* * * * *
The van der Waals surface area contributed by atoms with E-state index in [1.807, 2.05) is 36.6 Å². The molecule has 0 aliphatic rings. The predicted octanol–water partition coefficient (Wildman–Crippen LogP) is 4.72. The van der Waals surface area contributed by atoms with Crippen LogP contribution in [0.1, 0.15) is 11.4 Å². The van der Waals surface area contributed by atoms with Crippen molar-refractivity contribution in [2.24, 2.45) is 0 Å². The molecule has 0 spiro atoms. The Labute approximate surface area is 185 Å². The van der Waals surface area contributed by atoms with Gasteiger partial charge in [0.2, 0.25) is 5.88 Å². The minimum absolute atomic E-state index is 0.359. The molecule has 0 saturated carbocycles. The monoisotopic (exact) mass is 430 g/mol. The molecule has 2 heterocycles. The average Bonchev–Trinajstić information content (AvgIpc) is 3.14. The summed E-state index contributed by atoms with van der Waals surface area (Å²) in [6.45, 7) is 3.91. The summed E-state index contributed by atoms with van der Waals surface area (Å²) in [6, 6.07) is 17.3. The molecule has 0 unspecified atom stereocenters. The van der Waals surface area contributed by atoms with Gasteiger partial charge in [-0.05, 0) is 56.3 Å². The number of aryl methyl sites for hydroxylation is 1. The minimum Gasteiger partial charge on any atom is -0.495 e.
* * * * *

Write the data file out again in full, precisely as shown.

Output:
The van der Waals surface area contributed by atoms with E-state index in [1.807, 2.05) is 36.6 Å². The molecule has 0 aliphatic rings. The predicted octanol–water partition coefficient (Wildman–Crippen LogP) is 4.72. The van der Waals surface area contributed by atoms with Crippen LogP contribution in [0.1, 0.15) is 11.4 Å². The van der Waals surface area contributed by atoms with Crippen molar-refractivity contribution in [2.24, 2.45) is 0 Å². The molecule has 0 spiro atoms. The Labute approximate surface area is 185 Å². The van der Waals surface area contributed by atoms with Gasteiger partial charge in [0.2, 0.25) is 5.88 Å². The minimum absolute atomic E-state index is 0.359. The molecule has 0 saturated carbocycles. The monoisotopic (exact) mass is 430 g/mol. The molecule has 2 heterocycles. The average Bonchev–Trinajstić information content (AvgIpc) is 3.14. The summed E-state index contributed by atoms with van der Waals surface area (Å²) in [6.45, 7) is 3.91. The summed E-state index contributed by atoms with van der Waals surface area (Å²) in [6, 6.07) is 17.3. The molecule has 0 unspecified atom stereocenters. The van der Waals surface area contributed by atoms with Gasteiger partial charge in [-0.05, 0) is 56.3 Å². The number of aryl methyl sites for hydroxylation is 1. The minimum Gasteiger partial charge on any atom is -0.495 e.